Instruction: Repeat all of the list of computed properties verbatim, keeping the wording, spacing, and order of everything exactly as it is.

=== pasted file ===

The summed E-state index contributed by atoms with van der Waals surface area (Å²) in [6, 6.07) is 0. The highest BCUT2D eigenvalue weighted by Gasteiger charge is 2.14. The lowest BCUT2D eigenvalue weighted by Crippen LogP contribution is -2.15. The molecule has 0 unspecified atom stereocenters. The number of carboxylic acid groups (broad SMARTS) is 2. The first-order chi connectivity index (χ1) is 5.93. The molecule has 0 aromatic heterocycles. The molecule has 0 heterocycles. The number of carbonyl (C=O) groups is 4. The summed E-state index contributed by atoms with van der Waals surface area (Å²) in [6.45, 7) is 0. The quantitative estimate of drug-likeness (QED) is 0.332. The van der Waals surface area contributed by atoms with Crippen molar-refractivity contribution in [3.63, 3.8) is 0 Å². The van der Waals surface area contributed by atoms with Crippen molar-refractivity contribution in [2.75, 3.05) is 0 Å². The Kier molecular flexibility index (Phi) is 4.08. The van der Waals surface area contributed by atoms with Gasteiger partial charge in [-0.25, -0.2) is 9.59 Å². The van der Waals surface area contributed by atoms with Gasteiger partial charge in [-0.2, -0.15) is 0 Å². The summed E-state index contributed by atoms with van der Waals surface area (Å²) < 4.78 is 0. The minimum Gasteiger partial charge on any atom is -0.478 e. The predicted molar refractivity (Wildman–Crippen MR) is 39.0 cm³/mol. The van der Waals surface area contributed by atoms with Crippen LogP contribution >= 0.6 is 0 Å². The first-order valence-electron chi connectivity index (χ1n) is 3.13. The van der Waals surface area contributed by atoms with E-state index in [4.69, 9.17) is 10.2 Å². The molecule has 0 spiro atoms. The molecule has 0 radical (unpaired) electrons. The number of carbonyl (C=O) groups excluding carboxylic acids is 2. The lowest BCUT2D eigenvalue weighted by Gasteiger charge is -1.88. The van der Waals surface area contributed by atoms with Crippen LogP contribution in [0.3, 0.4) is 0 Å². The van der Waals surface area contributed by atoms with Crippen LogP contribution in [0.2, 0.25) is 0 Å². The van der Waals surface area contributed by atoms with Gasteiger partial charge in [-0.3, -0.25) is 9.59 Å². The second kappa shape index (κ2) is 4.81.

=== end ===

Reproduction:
The summed E-state index contributed by atoms with van der Waals surface area (Å²) in [6, 6.07) is 0. The highest BCUT2D eigenvalue weighted by Gasteiger charge is 2.14. The lowest BCUT2D eigenvalue weighted by Crippen LogP contribution is -2.15. The molecule has 0 unspecified atom stereocenters. The number of carboxylic acid groups (broad SMARTS) is 2. The first-order chi connectivity index (χ1) is 5.93. The molecule has 0 aromatic heterocycles. The molecule has 0 heterocycles. The number of carbonyl (C=O) groups is 4. The summed E-state index contributed by atoms with van der Waals surface area (Å²) in [6.45, 7) is 0. The quantitative estimate of drug-likeness (QED) is 0.332. The van der Waals surface area contributed by atoms with Crippen molar-refractivity contribution in [3.63, 3.8) is 0 Å². The van der Waals surface area contributed by atoms with Crippen molar-refractivity contribution in [2.75, 3.05) is 0 Å². The Kier molecular flexibility index (Phi) is 4.08. The van der Waals surface area contributed by atoms with Gasteiger partial charge in [-0.25, -0.2) is 9.59 Å². The van der Waals surface area contributed by atoms with Gasteiger partial charge in [-0.2, -0.15) is 0 Å². The summed E-state index contributed by atoms with van der Waals surface area (Å²) < 4.78 is 0. The minimum Gasteiger partial charge on any atom is -0.478 e. The predicted molar refractivity (Wildman–Crippen MR) is 39.0 cm³/mol. The van der Waals surface area contributed by atoms with Crippen LogP contribution >= 0.6 is 0 Å². The first-order valence-electron chi connectivity index (χ1n) is 3.13. The van der Waals surface area contributed by atoms with E-state index in [4.69, 9.17) is 10.2 Å². The molecule has 0 spiro atoms. The molecule has 0 radical (unpaired) electrons. The number of carbonyl (C=O) groups excluding carboxylic acids is 2. The lowest BCUT2D eigenvalue weighted by Gasteiger charge is -1.88. The van der Waals surface area contributed by atoms with Crippen LogP contribution in [0.3, 0.4) is 0 Å². The van der Waals surface area contributed by atoms with Crippen LogP contribution in [0.2, 0.25) is 0 Å². The van der Waals surface area contributed by atoms with Gasteiger partial charge in [-0.3, -0.25) is 9.59 Å². The second kappa shape index (κ2) is 4.81.